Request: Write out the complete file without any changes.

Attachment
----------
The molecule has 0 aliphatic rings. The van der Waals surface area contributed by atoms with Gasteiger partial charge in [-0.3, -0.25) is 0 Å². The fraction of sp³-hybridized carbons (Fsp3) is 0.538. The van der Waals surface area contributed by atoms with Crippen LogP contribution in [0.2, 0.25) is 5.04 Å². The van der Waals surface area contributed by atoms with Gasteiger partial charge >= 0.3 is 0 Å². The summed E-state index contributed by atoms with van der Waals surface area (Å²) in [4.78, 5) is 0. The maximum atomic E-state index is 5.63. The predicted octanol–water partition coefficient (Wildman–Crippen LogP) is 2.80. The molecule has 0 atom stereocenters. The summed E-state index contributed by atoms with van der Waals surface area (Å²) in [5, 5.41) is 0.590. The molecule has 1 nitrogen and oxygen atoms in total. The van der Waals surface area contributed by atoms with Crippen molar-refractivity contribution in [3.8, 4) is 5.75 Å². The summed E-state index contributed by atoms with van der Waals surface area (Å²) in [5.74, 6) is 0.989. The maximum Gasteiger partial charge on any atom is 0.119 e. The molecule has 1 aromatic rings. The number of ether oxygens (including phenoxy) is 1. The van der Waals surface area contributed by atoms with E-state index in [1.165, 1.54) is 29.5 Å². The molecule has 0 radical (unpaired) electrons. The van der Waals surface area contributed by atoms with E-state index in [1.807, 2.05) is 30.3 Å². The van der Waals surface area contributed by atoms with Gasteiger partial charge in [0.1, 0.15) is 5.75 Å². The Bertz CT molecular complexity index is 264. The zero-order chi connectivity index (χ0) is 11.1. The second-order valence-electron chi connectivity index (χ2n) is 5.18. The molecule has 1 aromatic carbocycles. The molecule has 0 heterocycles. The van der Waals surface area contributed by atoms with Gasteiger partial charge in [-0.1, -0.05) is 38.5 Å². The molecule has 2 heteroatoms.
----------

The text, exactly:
The molecule has 0 aliphatic rings. The van der Waals surface area contributed by atoms with Gasteiger partial charge in [-0.3, -0.25) is 0 Å². The fraction of sp³-hybridized carbons (Fsp3) is 0.538. The van der Waals surface area contributed by atoms with Crippen LogP contribution in [0.2, 0.25) is 5.04 Å². The van der Waals surface area contributed by atoms with Gasteiger partial charge >= 0.3 is 0 Å². The summed E-state index contributed by atoms with van der Waals surface area (Å²) in [4.78, 5) is 0. The maximum atomic E-state index is 5.63. The predicted octanol–water partition coefficient (Wildman–Crippen LogP) is 2.80. The molecule has 0 atom stereocenters. The summed E-state index contributed by atoms with van der Waals surface area (Å²) in [5, 5.41) is 0.590. The molecule has 1 nitrogen and oxygen atoms in total. The van der Waals surface area contributed by atoms with Crippen molar-refractivity contribution in [3.8, 4) is 5.75 Å². The summed E-state index contributed by atoms with van der Waals surface area (Å²) in [5.74, 6) is 0.989. The maximum Gasteiger partial charge on any atom is 0.119 e. The molecule has 1 aromatic rings. The number of ether oxygens (including phenoxy) is 1. The van der Waals surface area contributed by atoms with E-state index in [1.165, 1.54) is 29.5 Å². The molecule has 0 radical (unpaired) electrons. The van der Waals surface area contributed by atoms with E-state index in [1.807, 2.05) is 30.3 Å². The van der Waals surface area contributed by atoms with Gasteiger partial charge in [0.1, 0.15) is 5.75 Å². The Bertz CT molecular complexity index is 264. The zero-order chi connectivity index (χ0) is 11.1. The second-order valence-electron chi connectivity index (χ2n) is 5.18. The molecule has 1 aromatic carbocycles. The molecule has 0 heterocycles. The van der Waals surface area contributed by atoms with Gasteiger partial charge in [-0.1, -0.05) is 38.5 Å². The molecule has 2 heteroatoms.